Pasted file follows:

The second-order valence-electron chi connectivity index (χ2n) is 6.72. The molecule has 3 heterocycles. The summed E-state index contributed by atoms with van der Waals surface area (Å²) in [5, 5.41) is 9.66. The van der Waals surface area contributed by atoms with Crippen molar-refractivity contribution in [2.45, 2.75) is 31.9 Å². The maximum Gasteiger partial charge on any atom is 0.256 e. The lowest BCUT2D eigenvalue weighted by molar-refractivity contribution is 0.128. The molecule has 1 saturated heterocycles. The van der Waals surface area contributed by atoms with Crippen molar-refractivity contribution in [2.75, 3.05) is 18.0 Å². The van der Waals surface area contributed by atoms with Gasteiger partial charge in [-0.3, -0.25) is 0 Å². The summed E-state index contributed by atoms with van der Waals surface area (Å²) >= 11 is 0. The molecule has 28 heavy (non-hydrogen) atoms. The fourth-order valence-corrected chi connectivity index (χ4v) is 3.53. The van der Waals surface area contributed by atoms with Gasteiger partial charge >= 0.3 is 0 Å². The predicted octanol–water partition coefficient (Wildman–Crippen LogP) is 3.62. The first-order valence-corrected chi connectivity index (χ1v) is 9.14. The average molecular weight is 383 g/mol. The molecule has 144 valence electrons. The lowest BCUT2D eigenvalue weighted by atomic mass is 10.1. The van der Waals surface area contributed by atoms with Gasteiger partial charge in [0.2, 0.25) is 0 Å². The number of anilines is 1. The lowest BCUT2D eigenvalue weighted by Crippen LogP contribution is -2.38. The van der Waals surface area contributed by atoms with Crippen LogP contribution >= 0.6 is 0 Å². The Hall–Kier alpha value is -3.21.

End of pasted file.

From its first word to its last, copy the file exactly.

The second-order valence-electron chi connectivity index (χ2n) is 6.72. The molecule has 3 heterocycles. The summed E-state index contributed by atoms with van der Waals surface area (Å²) in [5, 5.41) is 9.66. The van der Waals surface area contributed by atoms with Crippen molar-refractivity contribution in [2.45, 2.75) is 31.9 Å². The maximum Gasteiger partial charge on any atom is 0.256 e. The lowest BCUT2D eigenvalue weighted by molar-refractivity contribution is 0.128. The molecule has 1 saturated heterocycles. The van der Waals surface area contributed by atoms with Crippen molar-refractivity contribution in [2.75, 3.05) is 18.0 Å². The van der Waals surface area contributed by atoms with Gasteiger partial charge in [-0.3, -0.25) is 0 Å². The summed E-state index contributed by atoms with van der Waals surface area (Å²) >= 11 is 0. The molecule has 28 heavy (non-hydrogen) atoms. The fourth-order valence-corrected chi connectivity index (χ4v) is 3.53. The van der Waals surface area contributed by atoms with Gasteiger partial charge >= 0.3 is 0 Å². The predicted octanol–water partition coefficient (Wildman–Crippen LogP) is 3.62. The first-order valence-corrected chi connectivity index (χ1v) is 9.14. The average molecular weight is 383 g/mol. The molecule has 144 valence electrons. The lowest BCUT2D eigenvalue weighted by atomic mass is 10.1. The van der Waals surface area contributed by atoms with Gasteiger partial charge in [0.2, 0.25) is 0 Å². The number of anilines is 1. The lowest BCUT2D eigenvalue weighted by Crippen LogP contribution is -2.38. The van der Waals surface area contributed by atoms with Crippen LogP contribution >= 0.6 is 0 Å². The Hall–Kier alpha value is -3.21.